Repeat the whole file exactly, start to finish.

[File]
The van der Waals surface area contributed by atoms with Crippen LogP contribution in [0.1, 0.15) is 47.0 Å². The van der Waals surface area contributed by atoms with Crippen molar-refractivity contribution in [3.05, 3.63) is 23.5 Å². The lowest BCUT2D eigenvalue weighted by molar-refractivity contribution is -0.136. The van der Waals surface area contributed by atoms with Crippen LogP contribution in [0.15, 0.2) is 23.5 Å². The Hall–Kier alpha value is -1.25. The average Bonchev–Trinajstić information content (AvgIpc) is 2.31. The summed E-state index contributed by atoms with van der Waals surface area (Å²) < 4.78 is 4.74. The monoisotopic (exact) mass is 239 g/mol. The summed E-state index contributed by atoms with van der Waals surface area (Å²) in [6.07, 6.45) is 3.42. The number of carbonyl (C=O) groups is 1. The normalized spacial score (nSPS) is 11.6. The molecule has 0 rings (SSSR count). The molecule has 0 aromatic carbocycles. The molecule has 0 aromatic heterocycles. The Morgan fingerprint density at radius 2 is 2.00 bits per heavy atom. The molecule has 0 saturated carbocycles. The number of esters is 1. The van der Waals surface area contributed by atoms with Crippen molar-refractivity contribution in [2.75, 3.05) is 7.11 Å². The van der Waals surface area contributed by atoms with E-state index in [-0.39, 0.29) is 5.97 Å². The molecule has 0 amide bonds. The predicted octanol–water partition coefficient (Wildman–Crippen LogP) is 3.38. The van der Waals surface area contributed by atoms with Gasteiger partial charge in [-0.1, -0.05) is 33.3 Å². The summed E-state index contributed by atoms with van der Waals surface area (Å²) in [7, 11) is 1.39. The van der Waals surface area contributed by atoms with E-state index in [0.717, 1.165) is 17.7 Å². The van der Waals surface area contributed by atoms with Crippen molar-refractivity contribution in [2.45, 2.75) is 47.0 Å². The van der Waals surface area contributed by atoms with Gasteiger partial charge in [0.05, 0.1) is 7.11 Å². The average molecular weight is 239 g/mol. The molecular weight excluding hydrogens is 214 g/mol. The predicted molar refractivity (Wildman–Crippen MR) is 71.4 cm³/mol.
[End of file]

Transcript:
The van der Waals surface area contributed by atoms with Crippen LogP contribution in [0.1, 0.15) is 47.0 Å². The van der Waals surface area contributed by atoms with Crippen molar-refractivity contribution in [3.05, 3.63) is 23.5 Å². The lowest BCUT2D eigenvalue weighted by molar-refractivity contribution is -0.136. The van der Waals surface area contributed by atoms with Crippen LogP contribution in [0.15, 0.2) is 23.5 Å². The Hall–Kier alpha value is -1.25. The average Bonchev–Trinajstić information content (AvgIpc) is 2.31. The summed E-state index contributed by atoms with van der Waals surface area (Å²) < 4.78 is 4.74. The monoisotopic (exact) mass is 239 g/mol. The summed E-state index contributed by atoms with van der Waals surface area (Å²) in [6.07, 6.45) is 3.42. The number of carbonyl (C=O) groups is 1. The normalized spacial score (nSPS) is 11.6. The molecule has 0 rings (SSSR count). The molecule has 0 aromatic carbocycles. The molecule has 0 aromatic heterocycles. The Morgan fingerprint density at radius 2 is 2.00 bits per heavy atom. The molecule has 0 saturated carbocycles. The number of esters is 1. The van der Waals surface area contributed by atoms with Crippen molar-refractivity contribution in [2.75, 3.05) is 7.11 Å². The van der Waals surface area contributed by atoms with E-state index in [-0.39, 0.29) is 5.97 Å². The molecule has 0 amide bonds. The predicted octanol–water partition coefficient (Wildman–Crippen LogP) is 3.38. The van der Waals surface area contributed by atoms with Gasteiger partial charge in [-0.1, -0.05) is 33.3 Å². The summed E-state index contributed by atoms with van der Waals surface area (Å²) in [7, 11) is 1.39. The van der Waals surface area contributed by atoms with E-state index in [0.717, 1.165) is 17.7 Å². The van der Waals surface area contributed by atoms with Crippen molar-refractivity contribution in [2.45, 2.75) is 47.0 Å². The van der Waals surface area contributed by atoms with Gasteiger partial charge in [0.05, 0.1) is 7.11 Å². The average molecular weight is 239 g/mol. The molecular weight excluding hydrogens is 214 g/mol. The predicted molar refractivity (Wildman–Crippen MR) is 71.4 cm³/mol.